John F. Russell: Seeking the perfect game |

John F. Russell: Seeking the perfect game

— As I stepped onto the approach at the Brunswick Circle Lanes in Colorado Springs last Saturday night, I was trying to think about anything but my score.

I've bowled since I was a child, and for nearly 20 years, I've spent 30-plus weeks each winter bowling. During that time, I've reached a number of milestones, including my first 600 and 700 series.

But this time, the feeling was different.

As I stared at my mark on the lane, I tried to act like I was rolling any other ball in any other frame. I tried to forget that my arm felt like Jell-O and my knees were shaking so much that I resembled Elvis Presley in concert. I tried to forget that my first 10 balls were all strikes and that I was on the verge of the perfect game.

When my second ball of the tenth frame hit in the pocket, I was optimistic, but luck wasn't on my side this time. The pins flew around the lane like bumper cars at an amusement park, but when they came to a stop, the 7 pin stood in the corner. I picked up the spare, but the best chance I've ever had at a 300 game was gone. I bowled a 289, a great game, but I couldn't stop feeling like I let the moment slip away.

I had been presented with one of those rare opportunities in life when everything almost came together, and I realized how difficult perfect is to attain.

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On paper, and in my mind, the idea of scoring a 300 seems pretty simple. But after years of bowling in local leagues, I've discovered just how rare the chance can be. It's one thing to throw a couple of strikes in a game or even string four or five.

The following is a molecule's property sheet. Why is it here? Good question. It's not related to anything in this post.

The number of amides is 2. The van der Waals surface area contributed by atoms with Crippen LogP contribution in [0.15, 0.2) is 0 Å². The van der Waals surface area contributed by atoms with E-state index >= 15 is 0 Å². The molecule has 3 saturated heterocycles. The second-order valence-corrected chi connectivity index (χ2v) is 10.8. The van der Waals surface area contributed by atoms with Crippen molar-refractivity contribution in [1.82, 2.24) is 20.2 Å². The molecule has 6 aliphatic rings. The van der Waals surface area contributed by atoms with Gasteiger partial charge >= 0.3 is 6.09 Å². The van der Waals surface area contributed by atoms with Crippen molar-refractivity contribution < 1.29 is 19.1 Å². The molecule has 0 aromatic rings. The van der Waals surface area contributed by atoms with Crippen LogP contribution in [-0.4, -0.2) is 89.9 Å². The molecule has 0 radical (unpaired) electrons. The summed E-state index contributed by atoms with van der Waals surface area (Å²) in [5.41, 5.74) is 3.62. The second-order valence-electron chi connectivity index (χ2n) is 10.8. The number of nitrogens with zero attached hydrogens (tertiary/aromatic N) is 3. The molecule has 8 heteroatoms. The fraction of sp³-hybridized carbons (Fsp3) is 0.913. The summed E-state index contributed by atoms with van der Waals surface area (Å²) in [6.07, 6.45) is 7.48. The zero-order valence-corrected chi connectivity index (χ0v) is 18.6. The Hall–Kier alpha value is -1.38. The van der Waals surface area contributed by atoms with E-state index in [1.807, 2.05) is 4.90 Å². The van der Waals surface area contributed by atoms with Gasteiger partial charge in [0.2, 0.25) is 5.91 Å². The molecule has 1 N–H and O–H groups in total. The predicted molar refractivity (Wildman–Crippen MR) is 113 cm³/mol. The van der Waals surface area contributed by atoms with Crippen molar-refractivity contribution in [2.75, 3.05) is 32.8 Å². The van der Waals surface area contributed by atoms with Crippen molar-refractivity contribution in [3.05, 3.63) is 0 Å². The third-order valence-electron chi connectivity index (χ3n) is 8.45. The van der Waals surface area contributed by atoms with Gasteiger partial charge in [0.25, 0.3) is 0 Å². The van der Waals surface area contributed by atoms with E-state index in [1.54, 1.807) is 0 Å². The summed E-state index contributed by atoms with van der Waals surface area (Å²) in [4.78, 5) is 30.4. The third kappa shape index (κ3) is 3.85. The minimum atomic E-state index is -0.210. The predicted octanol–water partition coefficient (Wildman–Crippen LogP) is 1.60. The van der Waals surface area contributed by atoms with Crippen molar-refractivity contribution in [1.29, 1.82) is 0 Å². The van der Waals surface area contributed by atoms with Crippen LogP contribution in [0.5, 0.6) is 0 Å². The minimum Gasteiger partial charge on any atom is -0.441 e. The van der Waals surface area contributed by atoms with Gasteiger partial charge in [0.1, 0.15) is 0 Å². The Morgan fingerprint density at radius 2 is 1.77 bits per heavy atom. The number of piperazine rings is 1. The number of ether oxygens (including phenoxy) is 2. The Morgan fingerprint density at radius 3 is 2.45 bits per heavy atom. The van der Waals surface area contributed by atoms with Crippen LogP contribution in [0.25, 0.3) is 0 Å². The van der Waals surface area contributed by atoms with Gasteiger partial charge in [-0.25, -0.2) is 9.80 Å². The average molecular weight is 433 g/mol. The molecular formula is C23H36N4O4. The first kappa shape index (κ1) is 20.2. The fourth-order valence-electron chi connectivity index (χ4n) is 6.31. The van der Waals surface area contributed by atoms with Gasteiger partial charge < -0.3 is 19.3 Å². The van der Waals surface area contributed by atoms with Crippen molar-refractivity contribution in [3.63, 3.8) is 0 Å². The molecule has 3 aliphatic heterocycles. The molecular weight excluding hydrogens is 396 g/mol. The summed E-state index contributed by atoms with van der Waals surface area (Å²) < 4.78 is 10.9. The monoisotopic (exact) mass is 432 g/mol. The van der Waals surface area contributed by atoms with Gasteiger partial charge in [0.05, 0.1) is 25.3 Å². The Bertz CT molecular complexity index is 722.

But that 15.5-pound ball seems to get heavier as the strikes add up, and by the time you get to the 10th, it feels like there is a Ford truck hanging from the end of your arm.

The more you focus on the score, the harder it becomes to remain calm on the approach. Nerves you never knew you had start to twitch and the task of rolling the ball is harder than figuring out a Sunday New York Times crossword puzzle.

Nobody in Steamboat understands those feelings better than Snow Bowl owner Dewey Whitecotton. He's thrown eight perfect games in his life, including one last winter. But Dewey, who carried a 213 average last season, doesn't take those games for granted.

"It's never easy," he said about throwing the perfect game. "It seems like they come in bunches, and it's always pretty special."

He is part of a small group of local bowlers who have reached perfection that includes Tony Carlson, Tony Pipkin and Joyce Hoekstra.

I hope to have another chance someday. But I left the lanes Saturday night with a new appreciation for the perfect game and the bowlers who have accomplished it.

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